better investment conditions and changes in fiscal policy. Despite these problems a push
forward was favoured and leading to a conclusion how the group could unite around
concrete recommendations that can be applied in a political and institutional context. It
was concluded that proposals by the Vision Group should be done in a constructive
manner focusing on solutions.
18. EIBD put all priority issues on the table but the question is if it would lead to more
investments from the EU? 4.1(a)
To move forward we needed regulatory and
bureaucratic reform and a push towards the green economy. The issue of access to land
for development projects need to be properly addressed in Indonesia. 4.1(a)
19. It was concluded that it was right to raise the "hard issues". While the Vision Group
should be critical and put all the problems on the table but find solutions to those
problems and show the likely impact in case of action and no action. "The Vision Group
should be friends of the EU and friends of Indonesia".
20. The view that the real variable affecting Indonesian penetration of EU markets was the
variation in GDP of EU Member States was put forward, which seemed to be the main
determinant of demand for Indonesian goods. As European companies are more
competitive, there would be potential losers in Indonesia of an agreement so that there
needs to be a clear communication of facts underpinning the benefits. It was also noted
that most of the bilateral trade is dependent on the EU economic growth patterns –
meaning that the EU GDP is a push factor for trade and Indonesia's growth does not act
as a pull factor. It was furthermore said that Indonesia needed continuing help to improve
trade quality infrastructure, customs regulations and management, port efficiency and
clear bottlenecks in the way of inward investment. It wasnoted that the EU was good on
infrastructure and water supply and that Indonesia really needed help in these areas,
especially to prepare ideas and project proposals that would meet EU requirements and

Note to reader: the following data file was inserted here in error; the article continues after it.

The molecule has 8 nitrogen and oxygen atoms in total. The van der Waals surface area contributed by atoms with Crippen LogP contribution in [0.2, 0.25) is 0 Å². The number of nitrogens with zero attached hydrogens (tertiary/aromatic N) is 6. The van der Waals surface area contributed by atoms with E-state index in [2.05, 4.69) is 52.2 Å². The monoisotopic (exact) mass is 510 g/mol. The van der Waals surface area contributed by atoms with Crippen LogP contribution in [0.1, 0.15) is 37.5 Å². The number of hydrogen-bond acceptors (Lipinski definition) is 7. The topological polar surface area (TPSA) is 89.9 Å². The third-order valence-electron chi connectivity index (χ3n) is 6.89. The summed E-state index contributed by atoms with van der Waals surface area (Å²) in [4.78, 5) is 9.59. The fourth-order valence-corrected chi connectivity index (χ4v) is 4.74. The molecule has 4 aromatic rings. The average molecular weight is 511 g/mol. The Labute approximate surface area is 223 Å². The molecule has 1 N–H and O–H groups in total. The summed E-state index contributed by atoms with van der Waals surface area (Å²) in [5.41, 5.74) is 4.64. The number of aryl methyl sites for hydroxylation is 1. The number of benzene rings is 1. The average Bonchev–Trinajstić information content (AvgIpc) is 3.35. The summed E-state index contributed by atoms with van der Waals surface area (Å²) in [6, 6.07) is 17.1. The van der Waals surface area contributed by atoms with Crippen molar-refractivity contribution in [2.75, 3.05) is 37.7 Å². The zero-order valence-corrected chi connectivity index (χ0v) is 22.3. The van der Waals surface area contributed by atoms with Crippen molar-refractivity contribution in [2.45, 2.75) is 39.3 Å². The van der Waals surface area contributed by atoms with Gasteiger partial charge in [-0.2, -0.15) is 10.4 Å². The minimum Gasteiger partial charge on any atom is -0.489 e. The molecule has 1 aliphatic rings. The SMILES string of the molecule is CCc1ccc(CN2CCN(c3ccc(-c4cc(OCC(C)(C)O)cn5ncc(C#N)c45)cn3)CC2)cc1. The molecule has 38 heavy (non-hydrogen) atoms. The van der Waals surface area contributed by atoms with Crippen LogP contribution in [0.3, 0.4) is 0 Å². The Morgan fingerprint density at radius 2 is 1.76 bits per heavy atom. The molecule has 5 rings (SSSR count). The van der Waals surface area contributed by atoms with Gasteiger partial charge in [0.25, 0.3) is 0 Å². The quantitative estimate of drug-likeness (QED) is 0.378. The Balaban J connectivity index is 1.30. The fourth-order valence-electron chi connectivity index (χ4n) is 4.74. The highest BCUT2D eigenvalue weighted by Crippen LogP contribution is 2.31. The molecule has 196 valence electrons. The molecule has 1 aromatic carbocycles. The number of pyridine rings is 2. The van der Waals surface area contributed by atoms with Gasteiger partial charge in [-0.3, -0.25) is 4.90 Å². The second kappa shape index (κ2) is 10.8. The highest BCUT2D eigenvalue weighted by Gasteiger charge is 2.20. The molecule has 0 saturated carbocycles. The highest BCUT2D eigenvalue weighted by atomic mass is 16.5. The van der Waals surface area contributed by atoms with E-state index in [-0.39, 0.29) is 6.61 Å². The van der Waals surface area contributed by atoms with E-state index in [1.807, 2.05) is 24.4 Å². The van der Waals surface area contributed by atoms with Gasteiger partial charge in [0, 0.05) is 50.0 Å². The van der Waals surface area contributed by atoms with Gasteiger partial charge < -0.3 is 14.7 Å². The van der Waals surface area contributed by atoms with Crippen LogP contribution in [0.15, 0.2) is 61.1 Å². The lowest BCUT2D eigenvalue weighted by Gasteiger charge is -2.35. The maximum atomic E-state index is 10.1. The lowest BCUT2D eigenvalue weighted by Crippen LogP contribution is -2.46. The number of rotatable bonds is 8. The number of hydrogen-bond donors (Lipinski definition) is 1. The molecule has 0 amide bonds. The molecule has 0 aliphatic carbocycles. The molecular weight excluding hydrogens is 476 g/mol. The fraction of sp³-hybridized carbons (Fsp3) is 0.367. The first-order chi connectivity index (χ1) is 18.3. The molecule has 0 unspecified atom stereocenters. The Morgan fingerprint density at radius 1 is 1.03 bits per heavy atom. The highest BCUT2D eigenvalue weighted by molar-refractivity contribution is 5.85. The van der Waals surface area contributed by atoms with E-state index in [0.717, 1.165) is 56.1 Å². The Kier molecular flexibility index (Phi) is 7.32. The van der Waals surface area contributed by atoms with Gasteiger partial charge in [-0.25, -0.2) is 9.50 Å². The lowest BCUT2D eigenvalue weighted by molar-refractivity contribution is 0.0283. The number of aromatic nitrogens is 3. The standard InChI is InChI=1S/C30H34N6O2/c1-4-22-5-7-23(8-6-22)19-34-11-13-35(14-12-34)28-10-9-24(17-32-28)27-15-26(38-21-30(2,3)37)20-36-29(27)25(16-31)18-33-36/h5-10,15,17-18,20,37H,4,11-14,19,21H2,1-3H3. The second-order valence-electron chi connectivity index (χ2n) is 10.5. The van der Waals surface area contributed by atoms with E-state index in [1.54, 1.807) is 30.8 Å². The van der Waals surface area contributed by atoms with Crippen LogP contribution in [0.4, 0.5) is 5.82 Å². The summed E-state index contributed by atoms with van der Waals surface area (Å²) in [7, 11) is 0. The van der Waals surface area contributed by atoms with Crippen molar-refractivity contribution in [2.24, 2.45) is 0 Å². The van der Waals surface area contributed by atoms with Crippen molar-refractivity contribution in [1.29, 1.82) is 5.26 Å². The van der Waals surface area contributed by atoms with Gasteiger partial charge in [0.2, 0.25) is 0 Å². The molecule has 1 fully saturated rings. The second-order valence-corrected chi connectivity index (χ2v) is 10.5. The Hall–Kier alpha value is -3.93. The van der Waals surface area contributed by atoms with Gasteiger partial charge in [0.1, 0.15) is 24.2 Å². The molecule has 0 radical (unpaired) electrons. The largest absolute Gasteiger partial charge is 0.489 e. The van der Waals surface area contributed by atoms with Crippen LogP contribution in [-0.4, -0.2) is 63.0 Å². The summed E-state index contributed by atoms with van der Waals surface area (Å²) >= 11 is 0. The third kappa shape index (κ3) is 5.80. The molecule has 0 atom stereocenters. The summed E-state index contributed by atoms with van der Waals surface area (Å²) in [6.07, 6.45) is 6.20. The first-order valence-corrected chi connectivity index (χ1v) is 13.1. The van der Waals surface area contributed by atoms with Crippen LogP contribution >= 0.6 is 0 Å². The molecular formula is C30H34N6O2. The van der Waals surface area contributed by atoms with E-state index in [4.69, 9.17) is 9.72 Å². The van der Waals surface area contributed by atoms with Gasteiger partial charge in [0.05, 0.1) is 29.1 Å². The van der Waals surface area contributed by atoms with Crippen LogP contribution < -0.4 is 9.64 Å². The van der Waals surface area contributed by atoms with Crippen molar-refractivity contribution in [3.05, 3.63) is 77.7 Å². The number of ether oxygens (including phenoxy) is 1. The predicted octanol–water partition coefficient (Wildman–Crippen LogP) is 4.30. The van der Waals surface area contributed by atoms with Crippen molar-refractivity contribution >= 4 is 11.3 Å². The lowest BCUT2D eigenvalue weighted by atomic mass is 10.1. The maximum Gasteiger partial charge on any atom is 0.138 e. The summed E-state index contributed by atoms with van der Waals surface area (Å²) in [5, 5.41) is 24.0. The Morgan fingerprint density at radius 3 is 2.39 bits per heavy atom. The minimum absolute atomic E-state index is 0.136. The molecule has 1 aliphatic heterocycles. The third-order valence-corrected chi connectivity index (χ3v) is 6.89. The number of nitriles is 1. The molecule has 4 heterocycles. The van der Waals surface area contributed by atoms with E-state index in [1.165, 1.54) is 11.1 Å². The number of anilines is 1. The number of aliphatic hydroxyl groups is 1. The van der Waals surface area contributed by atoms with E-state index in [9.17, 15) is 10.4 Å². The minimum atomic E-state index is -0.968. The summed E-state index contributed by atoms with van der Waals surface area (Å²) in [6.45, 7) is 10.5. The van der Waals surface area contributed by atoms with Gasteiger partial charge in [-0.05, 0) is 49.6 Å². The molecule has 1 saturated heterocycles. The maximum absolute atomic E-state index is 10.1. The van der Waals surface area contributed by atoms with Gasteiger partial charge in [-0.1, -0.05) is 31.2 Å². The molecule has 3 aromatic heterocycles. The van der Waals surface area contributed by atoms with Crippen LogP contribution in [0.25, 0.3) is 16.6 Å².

specifications. Capacity building was key for Indonesia to benefit from a closer trade and
investment cooperation (especially in respect of infrastructure, customs, port services,
laboratories). The country needed many more small planes to connect provincial hub
airline centres, more investment in inter-island connectivity, especially by sea (ports and
ships) and air. The EU and Indonesia should showcase such proposals and prepare
feasible projects so that they fit European interests for instance at exhibitions and trade
fairs in EU countries, and invite EU investors to Indonesia. An innovative approach to
these activities with a clear timeframe was encouraged.
21. It was
argued that there was an on-going transformation under way making progress on
infrastructure, logistics and supply constraints. Therefore, the Report should make
specific recommendations with time lines linked to them and that priorities for a CEPA
should cover the needs of SMEs and for improvements in standards. The great benefit of
a well conceived CEPA could act as a justification to push forward domestic reform in
22. The Group should not consider one party losing or winning. The Vision should focus on
liberalisation of trade in goods, services and investment and related to trade facilitation
on standards compliance and customs issues. Agreements have in today's climate been
imperative if a country does not want to be discriminated in another market. Innovative
elements in the recommendations of the Vision Group are important and that the Group
should bear in mind that the main purpose of the Vision is to upscale EU-Indonesia trade
relations and not restrict itself so that issues would have to be brought up at a later
23. Several members
urged that the group look at the way the Japan FTA was structured in
terms of commitment to capacity building and it was decided a short summary of these
supportive measures would be useful. 4.1(a)
EU has to compete
with trade approaches that were strongly backed by governments, as in the case of China
on the 10,000 MW accelerated electricity programme. The work of the group should help
prepare for how to react to downside impacts affecting negative economic sectors in the
context of an FTA and to help ensure that these downside impacts would be properly